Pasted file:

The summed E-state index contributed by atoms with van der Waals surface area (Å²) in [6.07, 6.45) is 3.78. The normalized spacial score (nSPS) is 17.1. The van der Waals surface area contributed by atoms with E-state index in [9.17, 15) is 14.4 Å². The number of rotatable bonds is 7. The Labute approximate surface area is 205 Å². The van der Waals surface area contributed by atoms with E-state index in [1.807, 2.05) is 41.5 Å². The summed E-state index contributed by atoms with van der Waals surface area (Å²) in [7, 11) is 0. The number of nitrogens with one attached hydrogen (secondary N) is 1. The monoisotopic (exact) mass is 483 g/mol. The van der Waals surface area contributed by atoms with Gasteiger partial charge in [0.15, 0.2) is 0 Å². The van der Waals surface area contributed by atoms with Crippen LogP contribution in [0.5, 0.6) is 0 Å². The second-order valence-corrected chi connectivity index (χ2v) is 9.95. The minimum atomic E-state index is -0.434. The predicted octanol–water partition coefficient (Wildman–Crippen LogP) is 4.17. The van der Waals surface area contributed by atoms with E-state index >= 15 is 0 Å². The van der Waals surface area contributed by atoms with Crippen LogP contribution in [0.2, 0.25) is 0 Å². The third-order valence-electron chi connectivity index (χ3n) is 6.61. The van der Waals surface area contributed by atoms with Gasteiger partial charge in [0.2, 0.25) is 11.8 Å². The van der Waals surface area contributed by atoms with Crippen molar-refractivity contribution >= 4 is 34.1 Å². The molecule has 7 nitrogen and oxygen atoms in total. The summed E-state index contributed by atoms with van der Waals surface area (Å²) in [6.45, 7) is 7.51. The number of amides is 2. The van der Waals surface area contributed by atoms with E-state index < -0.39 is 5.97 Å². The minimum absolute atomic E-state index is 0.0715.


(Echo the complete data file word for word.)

The summed E-state index contributed by atoms with van der Waals surface area (Å²) in [6.07, 6.45) is 3.78. The normalized spacial score (nSPS) is 17.1. The van der Waals surface area contributed by atoms with E-state index in [9.17, 15) is 14.4 Å². The number of rotatable bonds is 7. The Labute approximate surface area is 205 Å². The van der Waals surface area contributed by atoms with E-state index in [1.807, 2.05) is 41.5 Å². The summed E-state index contributed by atoms with van der Waals surface area (Å²) in [7, 11) is 0. The number of nitrogens with one attached hydrogen (secondary N) is 1. The monoisotopic (exact) mass is 483 g/mol. The van der Waals surface area contributed by atoms with Gasteiger partial charge in [0.15, 0.2) is 0 Å². The van der Waals surface area contributed by atoms with Crippen LogP contribution in [0.5, 0.6) is 0 Å². The second-order valence-corrected chi connectivity index (χ2v) is 9.95. The minimum atomic E-state index is -0.434. The predicted octanol–water partition coefficient (Wildman–Crippen LogP) is 4.17. The van der Waals surface area contributed by atoms with E-state index >= 15 is 0 Å². The van der Waals surface area contributed by atoms with Crippen LogP contribution in [0.2, 0.25) is 0 Å². The third-order valence-electron chi connectivity index (χ3n) is 6.61. The van der Waals surface area contributed by atoms with Gasteiger partial charge in [0.2, 0.25) is 11.8 Å². The van der Waals surface area contributed by atoms with Crippen molar-refractivity contribution >= 4 is 34.1 Å². The molecule has 7 nitrogen and oxygen atoms in total. The summed E-state index contributed by atoms with van der Waals surface area (Å²) in [6.45, 7) is 7.51. The number of amides is 2. The van der Waals surface area contributed by atoms with E-state index < -0.39 is 5.97 Å². The minimum absolute atomic E-state index is 0.0715.